Ryan McHugh: Kilcar bridging the gap

23 October 2017; Kilcar and Donegal star Ryan McHugh pictured at the launch of the 2017/2018 AIB GAA Club Championships #TheToughest, the 26th year of AIBâ  s sponsorship of the Championships. For exclusive content and to see why AIB are backing Club and County follow us on Twitter, Instagram, Snapchat, Facebook and Photo by Ramsey Cardy/Sportsfile *** NO REPRODUCTION FEE ***

THEY have no need for ice-baths in Kilcar. On post-championship Mondays all their footballers have to do to loosen out the lactic acid is stroll down to the beach and walk straight out into the Atlantic Ocean.

“Aye, no need for a pool, our recovery is done in the sea, it’s handy that way!” says Ryan McHugh. “There’s a load of beaches around us like Muckross and Portahown. There’s three beaches in Kilcar, another in Killybegs and one in Glen’ (Glencolumkille),” he explains.

Being situated in such a scenic spot in South West Donegal, not far from the awe-inspiring sea cliffs at Slieve League, can, however, have its drawbacks.

“There’s always a breeze coming off it (the ocean). If you kick it wrong it can go into the sea - we lose a lot of footballs to it!” grins 23-year-old McHugh, the 2014 GAA/GPA Young Footballer of the Year and ultra-versatile 2016 All-Star.

CLG Chill Chartha may have a glorious, expansive view of sea and sky but it is a very tightly-knit community which explains why this year’s Donegal SFC title, their first in 24 years, caused such an outpouring of joy. McHugh’s dad and local football legend Martin was born there. Ryan’s late grandparents lived “10 seconds up the road” and his mum is from nearby Killybegs. His teammates include his older brother Mark and their first cousin Eoin whose father, like their own, was part of Donegal’s first All-Ireland winning team in 1992.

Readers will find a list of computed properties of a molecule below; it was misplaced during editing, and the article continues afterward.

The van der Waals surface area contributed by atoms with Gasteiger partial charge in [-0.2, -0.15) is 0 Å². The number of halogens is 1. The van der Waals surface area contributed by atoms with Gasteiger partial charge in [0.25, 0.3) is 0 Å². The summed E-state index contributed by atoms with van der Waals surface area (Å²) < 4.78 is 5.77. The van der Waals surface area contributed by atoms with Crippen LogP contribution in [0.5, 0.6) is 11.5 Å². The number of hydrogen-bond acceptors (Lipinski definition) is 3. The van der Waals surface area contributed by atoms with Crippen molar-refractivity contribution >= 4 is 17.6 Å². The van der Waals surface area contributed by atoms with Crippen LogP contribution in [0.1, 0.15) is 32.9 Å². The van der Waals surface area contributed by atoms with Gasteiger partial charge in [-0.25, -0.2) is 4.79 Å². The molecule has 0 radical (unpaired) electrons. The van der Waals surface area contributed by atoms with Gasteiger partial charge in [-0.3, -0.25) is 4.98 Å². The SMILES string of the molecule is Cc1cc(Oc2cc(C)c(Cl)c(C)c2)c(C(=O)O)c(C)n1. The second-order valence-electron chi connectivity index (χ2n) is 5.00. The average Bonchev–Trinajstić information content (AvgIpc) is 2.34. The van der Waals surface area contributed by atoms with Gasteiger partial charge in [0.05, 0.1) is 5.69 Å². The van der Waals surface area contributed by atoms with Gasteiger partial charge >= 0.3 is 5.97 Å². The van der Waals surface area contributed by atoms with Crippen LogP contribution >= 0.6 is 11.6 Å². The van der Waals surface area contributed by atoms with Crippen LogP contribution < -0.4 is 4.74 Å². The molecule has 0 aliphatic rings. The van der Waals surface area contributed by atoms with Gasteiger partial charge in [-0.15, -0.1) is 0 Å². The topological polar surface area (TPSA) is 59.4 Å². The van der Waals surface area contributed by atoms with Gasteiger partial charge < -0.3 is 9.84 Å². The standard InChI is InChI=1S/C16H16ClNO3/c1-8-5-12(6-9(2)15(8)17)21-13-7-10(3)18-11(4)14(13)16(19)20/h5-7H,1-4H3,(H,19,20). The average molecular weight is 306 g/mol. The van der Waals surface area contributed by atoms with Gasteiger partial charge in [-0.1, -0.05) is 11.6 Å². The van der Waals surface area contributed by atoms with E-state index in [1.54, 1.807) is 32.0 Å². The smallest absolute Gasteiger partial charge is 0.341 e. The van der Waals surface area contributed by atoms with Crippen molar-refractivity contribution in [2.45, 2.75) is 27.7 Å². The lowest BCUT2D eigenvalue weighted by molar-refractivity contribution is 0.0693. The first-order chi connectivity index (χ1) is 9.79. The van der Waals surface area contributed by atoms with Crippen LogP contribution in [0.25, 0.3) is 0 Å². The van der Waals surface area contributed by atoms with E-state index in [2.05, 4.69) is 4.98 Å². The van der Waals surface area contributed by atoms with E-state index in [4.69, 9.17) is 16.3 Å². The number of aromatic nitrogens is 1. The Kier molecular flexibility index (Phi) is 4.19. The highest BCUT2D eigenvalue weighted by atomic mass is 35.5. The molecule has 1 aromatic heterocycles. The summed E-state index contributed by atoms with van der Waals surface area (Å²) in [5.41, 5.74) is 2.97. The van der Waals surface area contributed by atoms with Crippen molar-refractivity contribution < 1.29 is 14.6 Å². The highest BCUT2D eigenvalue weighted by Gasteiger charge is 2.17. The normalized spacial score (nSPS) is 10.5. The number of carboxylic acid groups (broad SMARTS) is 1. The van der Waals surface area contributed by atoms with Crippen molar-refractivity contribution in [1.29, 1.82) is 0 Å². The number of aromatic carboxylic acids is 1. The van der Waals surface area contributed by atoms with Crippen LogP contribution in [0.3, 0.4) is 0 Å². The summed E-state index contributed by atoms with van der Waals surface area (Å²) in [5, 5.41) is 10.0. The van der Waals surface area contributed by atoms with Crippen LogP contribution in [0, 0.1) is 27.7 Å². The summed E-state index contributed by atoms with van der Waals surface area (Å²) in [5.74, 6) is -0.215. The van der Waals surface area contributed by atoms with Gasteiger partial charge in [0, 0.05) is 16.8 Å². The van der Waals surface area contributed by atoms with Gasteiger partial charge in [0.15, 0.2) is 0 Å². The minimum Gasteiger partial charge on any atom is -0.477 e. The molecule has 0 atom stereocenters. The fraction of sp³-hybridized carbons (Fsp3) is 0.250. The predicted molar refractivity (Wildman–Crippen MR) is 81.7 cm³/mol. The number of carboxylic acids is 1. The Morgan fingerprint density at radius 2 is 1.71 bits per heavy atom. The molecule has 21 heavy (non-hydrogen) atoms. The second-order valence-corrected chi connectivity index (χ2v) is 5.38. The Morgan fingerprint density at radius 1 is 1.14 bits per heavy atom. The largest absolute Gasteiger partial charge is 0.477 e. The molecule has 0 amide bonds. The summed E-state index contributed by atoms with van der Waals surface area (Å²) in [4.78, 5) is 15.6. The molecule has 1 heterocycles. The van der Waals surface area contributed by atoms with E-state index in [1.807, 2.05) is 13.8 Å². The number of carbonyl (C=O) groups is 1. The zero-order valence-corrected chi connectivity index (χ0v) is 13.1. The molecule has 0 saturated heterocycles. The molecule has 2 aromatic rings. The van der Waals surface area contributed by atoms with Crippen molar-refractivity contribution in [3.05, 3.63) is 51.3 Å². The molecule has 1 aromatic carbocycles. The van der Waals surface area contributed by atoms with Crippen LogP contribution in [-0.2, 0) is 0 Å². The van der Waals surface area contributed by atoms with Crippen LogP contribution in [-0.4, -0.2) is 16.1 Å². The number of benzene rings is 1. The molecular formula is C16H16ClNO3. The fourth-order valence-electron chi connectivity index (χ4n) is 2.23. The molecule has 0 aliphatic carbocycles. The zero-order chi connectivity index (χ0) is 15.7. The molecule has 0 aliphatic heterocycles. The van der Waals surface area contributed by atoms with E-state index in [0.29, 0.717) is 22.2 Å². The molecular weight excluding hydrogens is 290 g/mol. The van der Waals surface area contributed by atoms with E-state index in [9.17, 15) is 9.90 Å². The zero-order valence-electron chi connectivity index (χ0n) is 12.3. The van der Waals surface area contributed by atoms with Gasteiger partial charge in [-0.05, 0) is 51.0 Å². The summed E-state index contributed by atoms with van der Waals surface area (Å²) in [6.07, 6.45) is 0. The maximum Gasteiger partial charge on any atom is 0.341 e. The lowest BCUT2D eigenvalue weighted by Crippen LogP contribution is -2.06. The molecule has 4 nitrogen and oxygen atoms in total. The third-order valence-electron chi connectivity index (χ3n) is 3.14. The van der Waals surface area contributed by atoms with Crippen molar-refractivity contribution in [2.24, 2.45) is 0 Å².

“The last time we won the county was 1993. I wasn’t born and Mark was only three and a half. Our Dad and our Uncle James were playing and my other uncle Enda was also playing full-back then. It was a real family affair,” he explains.

Current corner-back Pauric Carr is another first-cousin. His brother Steven also plays and the team is littered with siblings, led by another pair of inter-county stars in Paddy and Stephen McBrearty as well as Matthew and Andy McClean, Eamonn and Ciaran McGinley and Barry and Stephen Shovlin.

“But the way football’s gone now you feel that the man standing beside you is your brother anyway, especially in Kilcar when you know everyone so well,” McHugh sagely observes.


The town only has a population of 900 yet a crowd of 6,900 attended this year’s county final victory over Naomh Conaill of Glenties.

“When we were looking out on the pitch after the match I’d say the team knew 90% of the people out on it! People said they’d never seen the likes of it. I didn’t know there was as many people living away from the parish,” McHugh confesses.

So close are the ties that Kilcar, remarkably, has managed to hold tight to its young men despite the recent recession. McHugh did a business degree in UUJ but his first job has taken him right back to the heart of the community. He works for a company called OGT that is not only rooted in the local landscape and GAA club but has a fascinating connection to some of the biggest sports clubs in the world.